If you purchased a malfunctioning Mitsubishi LaserVue laser-light-engine-based DLP rear-projection set between 2008-2012, you might be entitled to a free product repair or reimbursement for any work performed to fix it.

That’s because the parent of the marketing company, Mitsubishi Electronics Visual Solutions America, which exited the U.S. consumer rear projection TV business in December 2012, has agreed to a preliminary settlement in a consumer class-action lawsuit over problems that have caused a range of picture defects, including splotchy images and darkened sections of the screen after about 8,000 to 10,000 hours of use.

The firm handling the settlement for the consumers, Gilardi & Co. LLC of San Rafael, CA, last week posted a web site notifying qualifying parties that they might have a stake to the settlement relief benefits, and is gathering names and case numbers now. The firm leaves a telephone number for those with further questions: 888-289-0223.

More on Mitsubishi’s LaserVue TV Class Action Settlement after the jump:

According the preliminary settlement announcement posted online, “if you purchased a Mitsubishi LaserVue TV that is currently malfunctioning, or if you previously spent your own money to repair certain problems with your LaserVue TV, you may be entitled to a repair, payment, or reimbursement from a class action settlement.”

A spokesperson for Mitsubishi declined an opportunity to comment on the case.

Mitsubishi introduced its first LaserVue TV (a 75-inch Full HD model) to much fanfare in 2008, although shipments were delayed a number of months as the company struggled with bringing the technology and production up to speed.

The laser-based light engine in the DLP-driven rear-projection TVs produced a picture with higher contrast levels, better black levels, and better color saturation than traditional UHP-lamp based models, particularly in shades of red. Mitsubishi sold LaserVue TVs right up until it pulled the plug on U.S. consumer TV sales and marketing in 2012. The last 75-inch LaserVue set carried a $6,000 retail price.

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According to the case web site, “you are a settlement class member if you purchased a Mitsubishi LaserVue TV, models L65-A90, L75-A91, L75-A94, or L75-A96 from Jan. 1, 2008, to July 13, 2015.”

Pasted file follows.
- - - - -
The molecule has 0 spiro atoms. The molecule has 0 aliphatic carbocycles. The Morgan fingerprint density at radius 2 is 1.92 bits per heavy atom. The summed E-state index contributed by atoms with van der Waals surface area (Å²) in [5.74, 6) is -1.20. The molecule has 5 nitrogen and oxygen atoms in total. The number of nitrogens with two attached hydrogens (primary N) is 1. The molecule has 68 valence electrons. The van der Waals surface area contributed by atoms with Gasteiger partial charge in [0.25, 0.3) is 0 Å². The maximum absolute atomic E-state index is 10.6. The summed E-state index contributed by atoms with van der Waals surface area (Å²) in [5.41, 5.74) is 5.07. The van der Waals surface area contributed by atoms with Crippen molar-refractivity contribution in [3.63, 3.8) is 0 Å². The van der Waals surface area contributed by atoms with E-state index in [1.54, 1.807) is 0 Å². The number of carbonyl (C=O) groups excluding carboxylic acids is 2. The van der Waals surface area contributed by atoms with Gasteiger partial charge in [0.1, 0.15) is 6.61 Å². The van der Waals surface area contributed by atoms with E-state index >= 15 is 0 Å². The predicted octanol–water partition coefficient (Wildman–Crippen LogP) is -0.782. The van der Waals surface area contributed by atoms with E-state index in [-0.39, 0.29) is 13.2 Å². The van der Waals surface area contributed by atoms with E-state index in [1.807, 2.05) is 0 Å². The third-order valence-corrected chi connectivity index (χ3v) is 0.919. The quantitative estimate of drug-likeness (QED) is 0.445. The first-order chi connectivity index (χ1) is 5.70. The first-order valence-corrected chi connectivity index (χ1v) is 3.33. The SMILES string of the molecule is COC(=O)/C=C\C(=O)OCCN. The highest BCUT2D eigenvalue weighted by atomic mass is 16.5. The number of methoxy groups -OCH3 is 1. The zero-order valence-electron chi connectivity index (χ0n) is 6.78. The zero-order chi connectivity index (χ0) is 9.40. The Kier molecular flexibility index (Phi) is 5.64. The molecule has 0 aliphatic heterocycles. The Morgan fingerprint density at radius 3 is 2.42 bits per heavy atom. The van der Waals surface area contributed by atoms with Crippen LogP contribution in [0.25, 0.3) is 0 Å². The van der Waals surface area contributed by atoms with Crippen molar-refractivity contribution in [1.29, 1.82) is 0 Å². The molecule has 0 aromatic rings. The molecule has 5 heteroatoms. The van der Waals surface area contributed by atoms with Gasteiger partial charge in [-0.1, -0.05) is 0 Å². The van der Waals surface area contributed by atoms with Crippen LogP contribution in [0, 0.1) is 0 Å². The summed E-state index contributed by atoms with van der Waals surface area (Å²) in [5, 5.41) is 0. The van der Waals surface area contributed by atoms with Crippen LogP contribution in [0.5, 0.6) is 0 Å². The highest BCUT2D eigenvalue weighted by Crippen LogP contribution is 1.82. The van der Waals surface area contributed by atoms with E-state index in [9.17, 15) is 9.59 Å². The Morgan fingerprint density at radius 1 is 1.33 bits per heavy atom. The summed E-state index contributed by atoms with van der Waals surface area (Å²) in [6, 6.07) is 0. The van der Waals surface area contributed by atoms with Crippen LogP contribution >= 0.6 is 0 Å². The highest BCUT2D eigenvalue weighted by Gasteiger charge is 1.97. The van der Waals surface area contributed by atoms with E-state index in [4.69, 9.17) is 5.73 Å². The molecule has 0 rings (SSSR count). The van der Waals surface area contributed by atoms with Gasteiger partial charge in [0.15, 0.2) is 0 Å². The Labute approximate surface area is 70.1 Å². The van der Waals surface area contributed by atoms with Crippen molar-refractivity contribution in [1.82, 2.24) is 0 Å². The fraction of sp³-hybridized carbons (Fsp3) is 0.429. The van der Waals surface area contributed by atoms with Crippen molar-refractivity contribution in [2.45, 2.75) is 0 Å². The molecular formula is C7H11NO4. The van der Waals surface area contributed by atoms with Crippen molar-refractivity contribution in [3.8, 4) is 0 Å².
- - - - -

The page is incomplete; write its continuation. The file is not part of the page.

Those who own the qualifying models but are disqualified from any claim include people who: released their claims; got their TV for commercial use or resale; are a current or former Mitsubishi employee; or are a judicial officer to whom the action is assigned (or immediate family of such an officer).”

The settlement also exempts dealers who sold LaserVue TVs as agents for the company.

The web site reads: “Mitsubishi agreed to distribute to class members a reimbursement of repair expenses and extended warranty benefits, in the form of either free repairs or a payment of at least $500. You can receive reimbursement for any money that you spent out-of-pocket prior to July 13, 2015 to repair malfunctions on your TV. Malfunction includes any video anomaly or other issue that interferes with your TV’s normal or intended functioning as described in its original warranty, but does not include damage to cosmetic parts of the television, including the screen and cabinet assembly.”

The lawsuit was initiated by a former Mitsubishi dealer, John Prawat, of Atlanta, Ga./Chattanooga, Tenn.-based Home Theater Designs, who contacted lead attorney, Robert Lax, of Lax LLP, New York, N.Y. in support of an number of clients whose LaserVue TVs were beginning to fail. Robert Verdie, formerly a California resident, was the lead complainant in the case.

Prawat said he was one of Mitsubishi’s top-selling specialty A/V accounts for the LaserVue line, and frequently promoted the benefits of the technology in online enthusiast forums, until the problems began to arise. Prawat said he could not in good conscience continue selling the defective products, and to this day has a stock room filled with LaserVue models, for which he said Mitsubishi has refused to compensate him. As a Mitsubishi retailer, however, he has no claim to the preliminary settlement benefits in the consumer case.

Prawat said he is considering filing a separate complaint on behalf of former Mitsubishi dealers, who were stuck with LaserVue sets and/or had to cover repairs for their customers’ defective products out of pocket.

Prawat said clients “were reporting picture defects leading to laser outages, even though Mitsubishi had heavily marketed both the quality and reliability of the solid-state laser lighting source used in these DLP sets. Most troubling, Mitsubishi stopped providing parts and honoring their product warranties. Instead, as the complaint alleges, Mitsubishi basically was telling owners `tough luck,’ even though required by law – if not by good business ethics – to honor their factory warranties and fix their defective televisions.”

He continued: “A comment that I heard from owners of these sets, time and time again, was that ‘I didn’t pay this much money for a television that would last only a few years,’ ” Prawat told HD Guru. “Most LaserVue failures seem to occur after about 8,000 to 10,000 hours of use. In a household where the set is turned on in the morning and basically runs all day as background viewing, that could amount to even less than two years of usage… No reasonable person would agree that just a few years of usage for so expensive a purchase is `a long period of time.’ ”

By Greg Tarr


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